You can buy a separate aluminum box on eBay and move the transformer out of the one chassis.
I think someone should jump start Dynaco. You all would have a blast building kit amplifiers! Could be a money maker:-)
Getting rid of DC on the AC line with a DC blocker is the best option. Even a slight amount (less than 1/2 volt) can cause many toroid transformers to become noisy. DC blockers are not expensive.
Most damping materials are also insulators. Transformers need to get rid of heat which can damage their windings. So damping materials can be risky.
Here's a little tip which might help though! The idea of a toroid transformer is less radiated magnetic field which toroids do quite well but they are not perfect. As a result, the bolt that holds the transformer in place should be a non-magnetic material such as non-magnetic stainless. A regular steel mounting bolt is often a magnetic short to the transformer and so its common for the mounting bolt to run considerably hotter than the transformer itself as a result! So replacing the bolt with a stainless bolt can reduce the load on the primary, and can help to silence the transformer. As a further tip, **do not** use a stainless nut to secure the bolt or you will have to break the bolt to remove the nut. Use a self-locking regular steel nut.
We found this fact out about 30 years ago- but I've yet to run into a toroid transformer vendor that knows it.
Thanks for the tip, Ralph! I think I’ll mount my transformer with a non-magnetic stainless bolt.
I would like to know why you say not to use a stainless nut, though. I build a lot of stainless parts for race cars and for food and beverage and try not to use stainless nuts on stainless bolts due to galling, but that’s only if they have a decent amount of torque applied to them. For lightly tightened things like a transformer, though, there usually isn’t a galling problem. So, why not use a stainless nut? You could always use a little bit of anti-seize if you’re worried about galling.
Ironically, perhaps, mu metal, a high permeability low frequency alloy commonly used to shield/absorb magnetic fields of transformers, including toroidal transformers, contains ferrous metal. Not sure I would pay too much attn to a ferrous nut. Or ferrous bolt for that matter. Besides as I already commented, bolts on transformers is a rather dumb idea, with the exception of shipping the component, quite unnnecesasry and bad for the sound.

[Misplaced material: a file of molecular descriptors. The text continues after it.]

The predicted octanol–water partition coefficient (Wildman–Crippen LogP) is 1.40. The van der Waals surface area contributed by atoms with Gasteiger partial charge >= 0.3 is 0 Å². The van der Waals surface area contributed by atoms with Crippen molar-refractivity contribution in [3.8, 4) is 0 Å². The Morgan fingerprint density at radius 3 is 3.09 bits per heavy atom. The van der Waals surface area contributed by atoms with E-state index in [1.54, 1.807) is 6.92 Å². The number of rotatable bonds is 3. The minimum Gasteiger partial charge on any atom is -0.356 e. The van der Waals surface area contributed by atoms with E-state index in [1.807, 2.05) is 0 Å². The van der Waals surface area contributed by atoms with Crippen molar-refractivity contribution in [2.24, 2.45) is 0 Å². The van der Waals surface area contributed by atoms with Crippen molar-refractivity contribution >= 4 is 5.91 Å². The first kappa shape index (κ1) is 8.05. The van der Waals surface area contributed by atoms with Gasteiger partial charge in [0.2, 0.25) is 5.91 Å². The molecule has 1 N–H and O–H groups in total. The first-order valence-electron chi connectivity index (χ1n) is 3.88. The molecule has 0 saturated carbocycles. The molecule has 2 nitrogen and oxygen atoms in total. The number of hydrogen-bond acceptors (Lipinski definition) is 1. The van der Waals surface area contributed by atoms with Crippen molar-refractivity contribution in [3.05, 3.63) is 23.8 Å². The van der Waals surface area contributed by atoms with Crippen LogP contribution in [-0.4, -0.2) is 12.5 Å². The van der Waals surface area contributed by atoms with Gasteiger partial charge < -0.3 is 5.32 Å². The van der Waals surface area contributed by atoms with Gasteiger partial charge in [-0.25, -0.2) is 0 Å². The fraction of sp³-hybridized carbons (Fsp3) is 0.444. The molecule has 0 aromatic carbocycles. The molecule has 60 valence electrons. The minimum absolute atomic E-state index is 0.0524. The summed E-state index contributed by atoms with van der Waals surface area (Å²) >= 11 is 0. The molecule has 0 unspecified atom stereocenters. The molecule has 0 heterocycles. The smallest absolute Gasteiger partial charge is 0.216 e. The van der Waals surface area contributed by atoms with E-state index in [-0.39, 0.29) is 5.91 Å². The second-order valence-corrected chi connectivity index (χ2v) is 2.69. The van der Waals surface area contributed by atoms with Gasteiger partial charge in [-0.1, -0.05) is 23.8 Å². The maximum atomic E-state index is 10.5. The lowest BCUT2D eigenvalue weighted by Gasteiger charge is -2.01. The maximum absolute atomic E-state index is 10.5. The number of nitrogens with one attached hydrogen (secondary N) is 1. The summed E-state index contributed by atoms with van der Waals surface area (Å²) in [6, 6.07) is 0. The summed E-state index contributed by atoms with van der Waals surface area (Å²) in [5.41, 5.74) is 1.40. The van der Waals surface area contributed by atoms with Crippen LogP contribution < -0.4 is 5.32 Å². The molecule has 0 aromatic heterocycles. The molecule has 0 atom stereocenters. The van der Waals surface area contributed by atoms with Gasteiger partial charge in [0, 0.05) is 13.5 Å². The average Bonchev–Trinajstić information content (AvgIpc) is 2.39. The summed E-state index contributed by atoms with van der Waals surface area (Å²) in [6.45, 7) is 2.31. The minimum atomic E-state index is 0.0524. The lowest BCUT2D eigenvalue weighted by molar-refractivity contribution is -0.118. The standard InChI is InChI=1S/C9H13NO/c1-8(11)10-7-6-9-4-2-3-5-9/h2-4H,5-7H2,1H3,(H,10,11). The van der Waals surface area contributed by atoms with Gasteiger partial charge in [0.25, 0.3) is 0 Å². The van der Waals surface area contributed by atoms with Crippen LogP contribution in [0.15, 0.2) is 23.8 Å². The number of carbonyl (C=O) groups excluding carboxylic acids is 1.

Sorry, but not bolting a high voltage component to the chassis is idiotic. Plus, if you isolate the bolt and transformer correctly, it will be like it’s not bolted in at all until you actually need to count on the bolt, like if you pick the component up and forgot you didn’t bolt it in, someone bumps it, etc.
Why not leave the transformer outside of the chassis and just run the wires into it? I mean, you might as well go all the way if you’re going to be dangerous about it.
If you can’t remember eat more fish. 🐟 🐠 🐟 🐟
I would like to know why you say not to use a stainless nut, though. I
build a lot of stainless parts for race cars and for food and beverage
and try not to use stainless nuts on stainless bolts due to galling, but
that’s only if they have a decent amount of torque applied to them. For
lightly tightened things like a transformer, though, there usually
isn’t a galling problem. So, why not use a stainless nut? You could
always use a little bit of anti-seize if you’re worried about galling.
Anti-galling compound should work fine... I'm just nervous about it perishing and being a problem years down the road.
Just for fun, if you have one of those lazer temperature sensing gadgets, its easy enough to see that a ferrous bolt runs considerably hotter than the transformer itself. Its also easy to see that the latter runs cooler once the bolt is replaced.
I ended up wrapping the primary and secondary tap wires of the transformer with a small piece of constrained layer damping tape to great results. Smoother, quieter, more musical yet still dynamic.